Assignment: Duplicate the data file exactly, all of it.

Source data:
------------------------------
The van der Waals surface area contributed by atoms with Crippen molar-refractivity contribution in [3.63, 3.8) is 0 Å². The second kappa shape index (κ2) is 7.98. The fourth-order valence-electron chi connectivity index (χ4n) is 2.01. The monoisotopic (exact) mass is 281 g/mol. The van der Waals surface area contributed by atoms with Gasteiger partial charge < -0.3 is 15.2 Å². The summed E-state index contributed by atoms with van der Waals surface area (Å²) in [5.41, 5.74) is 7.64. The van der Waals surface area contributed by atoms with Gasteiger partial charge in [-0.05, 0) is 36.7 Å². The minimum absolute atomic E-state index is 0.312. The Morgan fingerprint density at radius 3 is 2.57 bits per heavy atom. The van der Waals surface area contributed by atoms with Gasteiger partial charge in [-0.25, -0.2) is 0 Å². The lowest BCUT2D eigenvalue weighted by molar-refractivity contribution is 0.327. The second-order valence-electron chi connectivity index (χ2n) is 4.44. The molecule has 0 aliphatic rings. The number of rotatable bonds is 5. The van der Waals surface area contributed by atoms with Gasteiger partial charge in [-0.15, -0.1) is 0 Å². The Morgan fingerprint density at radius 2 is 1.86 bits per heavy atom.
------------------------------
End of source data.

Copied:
The van der Waals surface area contributed by atoms with Crippen molar-refractivity contribution in [3.63, 3.8) is 0 Å². The second kappa shape index (κ2) is 7.98. The fourth-order valence-electron chi connectivity index (χ4n) is 2.01. The monoisotopic (exact) mass is 281 g/mol. The van der Waals surface area contributed by atoms with Gasteiger partial charge < -0.3 is 15.2 Å². The summed E-state index contributed by atoms with van der Waals surface area (Å²) in [5.41, 5.74) is 7.64. The van der Waals surface area contributed by atoms with Gasteiger partial charge in [-0.05, 0) is 36.7 Å². The minimum absolute atomic E-state index is 0.312. The Morgan fingerprint density at radius 3 is 2.57 bits per heavy atom. The van der Waals surface area contributed by atoms with Gasteiger partial charge in [-0.25, -0.2) is 0 Å². The lowest BCUT2D eigenvalue weighted by molar-refractivity contribution is 0.327. The second-order valence-electron chi connectivity index (χ2n) is 4.44. The molecule has 0 aliphatic rings. The number of rotatable bonds is 5. The van der Waals surface area contributed by atoms with Gasteiger partial charge in [-0.15, -0.1) is 0 Å². The Morgan fingerprint density at radius 2 is 1.86 bits per heavy atom.